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Amy
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« Reply #30 on: April 16, 2010, 08:56:01 PM »

Ive done some reading and unlike a regular AC generator which needs preset stable engine revs to produce 50 hz, the travel power has a capacitor to iron out and compensate, but im still wondering if a one good 200 amp 12v alternator for $150 is the way to go?
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Justme
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« Reply #31 on: April 16, 2010, 10:09:21 PM »

Twin alternators?

Build some resilience into the system
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Victron 12v 3000w 120a
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« Reply #32 on: April 16, 2010, 10:15:44 PM »

Travelpowers cost the best part off 2 grand! Alternators are 50 quid from the breakers
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billi
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« Reply #33 on: April 22, 2010, 09:09:34 AM »

Amy perhaps this one is something for you ( ok its AC  Roll Eyes ) but a good "German" make  Grin

http://cgi.ebay.co.uk/ws/eBayISAPI.dll?ViewItem&Item=370365051610&Category=46412&_trkparms=algo%3DLVI%26its%3DI%26otn%3D2

but its called Zeise not Zelse  Roll Eyes

Should be this one http://www.set-zeise.de/UserFiles/File/MPW/Ben%20MPW5%2093-2006%20eng.pdf

Generator and engine watercooled so provides your heating as well

Unfortunately the seller does not know if its working  wackoold , but i reckon worth to find out 

those units are generally over 4000 pounds plus

Billi
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1.6 kw and 2.4 kw   PV array  , Outback MX 60 and FM80 charge controller  ,24 volt 1600 AH Battery ,6 Kw Victron inverter charger, 1.1 kw high head hydro turbine as a back up generator , 5 kw woodburner, 36 solar tubes with 360 l water tank, 1.6 kw  windturbine
Amy
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« Reply #34 on: April 22, 2010, 01:11:40 PM »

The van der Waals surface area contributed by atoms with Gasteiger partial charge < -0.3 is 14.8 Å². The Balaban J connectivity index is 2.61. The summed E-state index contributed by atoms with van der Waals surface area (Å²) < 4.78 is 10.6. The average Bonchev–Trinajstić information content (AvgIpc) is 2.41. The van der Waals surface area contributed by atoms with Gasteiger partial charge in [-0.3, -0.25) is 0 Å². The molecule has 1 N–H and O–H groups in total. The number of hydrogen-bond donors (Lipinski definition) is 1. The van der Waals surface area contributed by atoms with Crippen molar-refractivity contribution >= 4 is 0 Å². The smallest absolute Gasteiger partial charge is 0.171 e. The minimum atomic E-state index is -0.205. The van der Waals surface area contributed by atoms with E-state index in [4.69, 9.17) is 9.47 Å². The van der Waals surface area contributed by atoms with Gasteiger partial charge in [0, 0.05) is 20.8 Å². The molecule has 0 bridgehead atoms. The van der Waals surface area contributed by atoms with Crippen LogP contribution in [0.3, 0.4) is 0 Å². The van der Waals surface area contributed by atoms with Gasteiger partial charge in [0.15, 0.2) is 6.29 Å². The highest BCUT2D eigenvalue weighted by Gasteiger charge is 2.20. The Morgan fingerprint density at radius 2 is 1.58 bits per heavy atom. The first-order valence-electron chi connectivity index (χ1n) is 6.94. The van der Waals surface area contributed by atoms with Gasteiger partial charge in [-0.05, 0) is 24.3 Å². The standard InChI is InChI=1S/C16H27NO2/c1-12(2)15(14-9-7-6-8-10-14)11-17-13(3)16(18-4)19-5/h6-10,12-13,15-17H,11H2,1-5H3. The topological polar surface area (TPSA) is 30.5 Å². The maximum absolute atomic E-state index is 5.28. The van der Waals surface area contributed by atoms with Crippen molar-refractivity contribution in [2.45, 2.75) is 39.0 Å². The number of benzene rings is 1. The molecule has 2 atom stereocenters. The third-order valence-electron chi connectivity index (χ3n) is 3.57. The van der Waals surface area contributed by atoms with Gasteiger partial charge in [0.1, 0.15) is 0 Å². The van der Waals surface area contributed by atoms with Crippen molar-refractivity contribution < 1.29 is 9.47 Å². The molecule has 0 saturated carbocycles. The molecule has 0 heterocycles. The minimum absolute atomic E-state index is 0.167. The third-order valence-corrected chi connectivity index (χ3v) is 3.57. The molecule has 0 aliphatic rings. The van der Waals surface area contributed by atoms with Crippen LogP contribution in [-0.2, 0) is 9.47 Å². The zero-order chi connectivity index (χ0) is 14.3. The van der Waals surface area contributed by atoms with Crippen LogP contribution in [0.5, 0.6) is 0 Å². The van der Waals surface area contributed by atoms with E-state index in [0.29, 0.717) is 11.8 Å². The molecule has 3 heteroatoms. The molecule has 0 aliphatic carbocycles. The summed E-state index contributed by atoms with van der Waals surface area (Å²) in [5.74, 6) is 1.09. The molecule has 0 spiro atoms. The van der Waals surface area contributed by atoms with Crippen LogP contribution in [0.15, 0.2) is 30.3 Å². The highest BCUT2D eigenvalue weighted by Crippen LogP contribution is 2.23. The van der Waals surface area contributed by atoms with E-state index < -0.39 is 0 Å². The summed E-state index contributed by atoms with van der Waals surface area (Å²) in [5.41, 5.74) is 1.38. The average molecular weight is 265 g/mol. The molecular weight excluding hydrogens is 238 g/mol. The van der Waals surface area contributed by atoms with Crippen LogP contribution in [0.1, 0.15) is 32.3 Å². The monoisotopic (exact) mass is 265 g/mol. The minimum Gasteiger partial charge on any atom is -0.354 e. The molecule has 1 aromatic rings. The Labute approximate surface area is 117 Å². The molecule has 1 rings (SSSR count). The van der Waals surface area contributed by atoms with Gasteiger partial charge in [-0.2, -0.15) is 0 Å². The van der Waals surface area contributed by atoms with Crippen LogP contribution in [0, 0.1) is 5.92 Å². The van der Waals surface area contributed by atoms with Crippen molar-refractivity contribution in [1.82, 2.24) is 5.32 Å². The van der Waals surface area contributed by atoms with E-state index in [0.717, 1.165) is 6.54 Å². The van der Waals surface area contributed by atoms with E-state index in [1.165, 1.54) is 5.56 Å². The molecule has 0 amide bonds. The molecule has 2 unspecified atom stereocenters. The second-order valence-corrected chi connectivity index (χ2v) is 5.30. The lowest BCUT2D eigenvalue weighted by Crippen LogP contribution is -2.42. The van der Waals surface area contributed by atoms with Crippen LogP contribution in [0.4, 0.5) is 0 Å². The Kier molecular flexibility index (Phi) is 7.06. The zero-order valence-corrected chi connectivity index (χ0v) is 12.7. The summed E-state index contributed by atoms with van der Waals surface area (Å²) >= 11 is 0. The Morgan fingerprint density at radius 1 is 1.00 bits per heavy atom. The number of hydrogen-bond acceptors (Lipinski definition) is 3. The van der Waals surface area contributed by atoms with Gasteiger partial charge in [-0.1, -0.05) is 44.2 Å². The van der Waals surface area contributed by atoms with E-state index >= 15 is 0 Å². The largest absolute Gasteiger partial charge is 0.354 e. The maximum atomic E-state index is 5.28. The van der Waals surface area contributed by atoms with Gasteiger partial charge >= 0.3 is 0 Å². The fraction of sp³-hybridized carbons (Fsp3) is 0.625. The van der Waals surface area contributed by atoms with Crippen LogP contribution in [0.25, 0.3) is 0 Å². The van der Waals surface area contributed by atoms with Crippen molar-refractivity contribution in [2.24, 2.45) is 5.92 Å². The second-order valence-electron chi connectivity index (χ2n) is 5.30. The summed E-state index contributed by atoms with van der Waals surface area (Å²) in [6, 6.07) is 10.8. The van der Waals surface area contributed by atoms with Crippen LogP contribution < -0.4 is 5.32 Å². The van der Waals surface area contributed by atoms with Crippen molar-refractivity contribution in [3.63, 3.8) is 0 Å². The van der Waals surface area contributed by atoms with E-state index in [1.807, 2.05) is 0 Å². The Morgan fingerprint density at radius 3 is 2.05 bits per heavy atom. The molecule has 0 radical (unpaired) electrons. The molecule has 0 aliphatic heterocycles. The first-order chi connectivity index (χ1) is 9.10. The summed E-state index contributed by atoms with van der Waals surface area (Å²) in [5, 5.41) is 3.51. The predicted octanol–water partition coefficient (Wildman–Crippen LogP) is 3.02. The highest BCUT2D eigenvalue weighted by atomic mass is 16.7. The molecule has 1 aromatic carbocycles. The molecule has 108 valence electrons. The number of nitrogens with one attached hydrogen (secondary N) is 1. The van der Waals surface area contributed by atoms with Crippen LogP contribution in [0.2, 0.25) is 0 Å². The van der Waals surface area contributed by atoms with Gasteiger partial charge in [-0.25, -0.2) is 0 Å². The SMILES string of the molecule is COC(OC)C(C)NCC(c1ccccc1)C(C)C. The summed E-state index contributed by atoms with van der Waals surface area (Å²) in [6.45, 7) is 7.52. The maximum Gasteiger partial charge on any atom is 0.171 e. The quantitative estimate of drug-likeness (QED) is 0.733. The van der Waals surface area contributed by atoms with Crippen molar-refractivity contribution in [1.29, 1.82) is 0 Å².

Thanks Billi

I dont know whether I should take the chance and buy them. 
Are spares readily available?
Whats likely to be wrong with them, if there is something wrong.
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« Reply #35 on: April 22, 2010, 01:16:26 PM »

Travelpowers cost the best part off 2 grand! Alternators are 50 quid from the breakers

Am i right in thinking that alternators take longer to charge the more the battery is charged, ...ie, half the distance takes you twice as long (eagles)

I was originally intending to put a pair of 120amp on through one regulator, but it will still take ages to charge batts.

Also, i will still need a lot of batts to fuel my large inverter. Looking at 2k worth and they dont even live forever. Top of the range Trojan 6v only have a 1200 cycle life span
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« Reply #36 on: April 22, 2010, 01:20:09 PM »

On the other hand

down on the farm, there is an ex water board LDV/sherpa van with a travel power and compressor on board.

Its all being scrapped and could be had for 150 quid. If I had the PTO driven travel power from that, and it was tarted up, it might do. I dont know the output and the guages and wiring is slightly trashed. But it has an electronic engine speed guvnor fitted.

Maybe it can be pully driven.  Worth a grovel in the dirt underneath to see?
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Billy
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« Reply #37 on: April 22, 2010, 02:14:52 PM »

Hi Ames,